Size of external RAM required for run-time Linux operation. The answer we give to our customers when asked how much RAM is needed is the more the better, but no less than 16 MBytes. Admittedly, it may be possible to run some very basic configurations with rootfs mounted from NFS or some external device even out of 2 MBytes but frankly this is more of a joke than a configuration one can build a practical uClinux design on.

As the rule of thumb, consider at least 32 MB RAM if your intention is to use uClinux in a serious product. When you approach deployment and it becomes clear that you can fit into less RAM, you might want to downsize to a compatible 16 MB RAM device, however the safe advice is to start with more RAM rather than less. Requirements for embedded applications grow at an incredibly fast rate and it is a sure bet that in a 1-year's time you will be wanting to add new software features to your design. Seeing that you are already considering uClinux for your microcontroller application, you are probably fed up with the "if only I had another 512 MB of RAM" kind of situation MCU developers are used to. If you want Linux and "features", plan for reasonable amounts of RAM.

On a practical side of things, and given the specific context of SDRAM memory used with the advanced i.MX RT1050 microcontrollers, the BOM differences between compatible 16 MB and 32 MB devices are often times quite tolerable. Again, the advice we can give is to play safely and plan for more RAM rather than less.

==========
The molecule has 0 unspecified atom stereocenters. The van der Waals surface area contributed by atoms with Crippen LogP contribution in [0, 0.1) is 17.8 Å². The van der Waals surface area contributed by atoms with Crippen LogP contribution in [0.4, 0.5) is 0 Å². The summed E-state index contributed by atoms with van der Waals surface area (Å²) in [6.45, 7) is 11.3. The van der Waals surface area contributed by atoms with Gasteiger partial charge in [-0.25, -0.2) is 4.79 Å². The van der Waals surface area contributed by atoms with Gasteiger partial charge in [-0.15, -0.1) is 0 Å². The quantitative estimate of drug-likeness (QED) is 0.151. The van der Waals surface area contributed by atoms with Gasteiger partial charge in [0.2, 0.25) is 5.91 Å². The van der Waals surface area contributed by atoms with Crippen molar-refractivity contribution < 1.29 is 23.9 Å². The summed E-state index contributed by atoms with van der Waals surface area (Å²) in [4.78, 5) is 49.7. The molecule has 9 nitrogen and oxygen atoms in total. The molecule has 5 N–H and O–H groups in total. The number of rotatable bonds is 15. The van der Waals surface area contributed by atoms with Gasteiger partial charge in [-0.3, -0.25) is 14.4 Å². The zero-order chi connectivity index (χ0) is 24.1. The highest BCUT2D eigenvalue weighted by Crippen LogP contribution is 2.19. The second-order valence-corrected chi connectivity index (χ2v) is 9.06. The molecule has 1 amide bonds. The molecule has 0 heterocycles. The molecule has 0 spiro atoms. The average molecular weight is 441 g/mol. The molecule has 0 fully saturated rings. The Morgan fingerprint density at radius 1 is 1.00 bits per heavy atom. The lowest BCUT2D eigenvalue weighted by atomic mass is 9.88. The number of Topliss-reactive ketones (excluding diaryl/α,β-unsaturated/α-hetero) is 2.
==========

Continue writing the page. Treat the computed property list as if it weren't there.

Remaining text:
With that background in mind, here are some footprint numbers for a sample Linux configuration that Emcraft includes in the software distribution. The project is called hello (for "Hello, world") and can be found in the projects/hello directory, relative to the top of the distribution directory.

The kernel configuration of this project is minimalistic, for instance, the TCP/IP stack is disabled. At the application level, this is really a single-process configuration. Specifically, instead of the standard Linux init, the project runs a custom application called hello. The following are relevant snippets from the hello.intramfs specification file that illustrate how the custom application is installed on the target instead of init.

file /bin/hello ${INSTALL_ROOT}/projects/${SAMPLE}/hello/hello 755 0 0